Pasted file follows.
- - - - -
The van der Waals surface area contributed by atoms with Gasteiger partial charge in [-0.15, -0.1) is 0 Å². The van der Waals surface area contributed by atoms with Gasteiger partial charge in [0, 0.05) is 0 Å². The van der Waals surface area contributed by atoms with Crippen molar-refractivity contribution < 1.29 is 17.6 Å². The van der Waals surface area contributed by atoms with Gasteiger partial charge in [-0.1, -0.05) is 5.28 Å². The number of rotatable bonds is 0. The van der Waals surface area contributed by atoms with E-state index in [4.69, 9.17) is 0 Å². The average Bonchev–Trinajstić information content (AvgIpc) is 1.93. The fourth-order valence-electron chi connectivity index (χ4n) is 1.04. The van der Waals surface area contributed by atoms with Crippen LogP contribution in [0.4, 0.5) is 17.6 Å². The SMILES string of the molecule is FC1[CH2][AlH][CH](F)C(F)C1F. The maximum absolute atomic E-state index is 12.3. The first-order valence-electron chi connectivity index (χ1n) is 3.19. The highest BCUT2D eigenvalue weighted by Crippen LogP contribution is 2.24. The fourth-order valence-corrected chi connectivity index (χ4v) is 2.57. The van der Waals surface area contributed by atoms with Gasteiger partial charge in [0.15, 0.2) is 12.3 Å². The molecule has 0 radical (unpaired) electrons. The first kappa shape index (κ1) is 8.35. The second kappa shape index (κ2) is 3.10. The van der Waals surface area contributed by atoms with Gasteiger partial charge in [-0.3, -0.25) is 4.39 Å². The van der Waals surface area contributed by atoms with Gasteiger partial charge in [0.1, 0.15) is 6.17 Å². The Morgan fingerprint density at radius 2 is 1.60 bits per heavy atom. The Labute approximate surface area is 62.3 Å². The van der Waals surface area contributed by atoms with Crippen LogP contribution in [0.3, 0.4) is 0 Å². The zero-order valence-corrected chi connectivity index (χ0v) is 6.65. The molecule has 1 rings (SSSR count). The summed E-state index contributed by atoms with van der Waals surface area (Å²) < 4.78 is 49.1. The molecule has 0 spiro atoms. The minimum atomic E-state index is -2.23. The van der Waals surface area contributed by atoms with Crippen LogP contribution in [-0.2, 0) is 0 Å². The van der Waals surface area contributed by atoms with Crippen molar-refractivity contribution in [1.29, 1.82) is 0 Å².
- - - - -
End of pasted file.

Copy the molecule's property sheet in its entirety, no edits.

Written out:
The van der Waals surface area contributed by atoms with Gasteiger partial charge in [-0.15, -0.1) is 0 Å². The van der Waals surface area contributed by atoms with Gasteiger partial charge in [0, 0.05) is 0 Å². The van der Waals surface area contributed by atoms with Crippen molar-refractivity contribution < 1.29 is 17.6 Å². The van der Waals surface area contributed by atoms with Gasteiger partial charge in [-0.1, -0.05) is 5.28 Å². The number of rotatable bonds is 0. The van der Waals surface area contributed by atoms with E-state index in [4.69, 9.17) is 0 Å². The average Bonchev–Trinajstić information content (AvgIpc) is 1.93. The fourth-order valence-electron chi connectivity index (χ4n) is 1.04. The van der Waals surface area contributed by atoms with Crippen LogP contribution in [0.4, 0.5) is 17.6 Å². The SMILES string of the molecule is FC1[CH2][AlH][CH](F)C(F)C1F. The maximum absolute atomic E-state index is 12.3. The first-order valence-electron chi connectivity index (χ1n) is 3.19. The highest BCUT2D eigenvalue weighted by Crippen LogP contribution is 2.24. The fourth-order valence-corrected chi connectivity index (χ4v) is 2.57. The van der Waals surface area contributed by atoms with Gasteiger partial charge in [0.15, 0.2) is 12.3 Å². The molecule has 0 radical (unpaired) electrons. The first kappa shape index (κ1) is 8.35. The second kappa shape index (κ2) is 3.10. The van der Waals surface area contributed by atoms with Gasteiger partial charge in [-0.3, -0.25) is 4.39 Å². The van der Waals surface area contributed by atoms with Gasteiger partial charge in [0.1, 0.15) is 6.17 Å². The Morgan fingerprint density at radius 2 is 1.60 bits per heavy atom. The Labute approximate surface area is 62.3 Å². The van der Waals surface area contributed by atoms with Crippen LogP contribution in [0.3, 0.4) is 0 Å². The zero-order valence-corrected chi connectivity index (χ0v) is 6.65. The molecule has 1 rings (SSSR count). The summed E-state index contributed by atoms with van der Waals surface area (Å²) < 4.78 is 49.1. The molecule has 0 spiro atoms. The minimum atomic E-state index is -2.23. The van der Waals surface area contributed by atoms with Crippen LogP contribution in [-0.2, 0) is 0 Å². The van der Waals surface area contributed by atoms with Crippen molar-refractivity contribution in [1.29, 1.82) is 0 Å².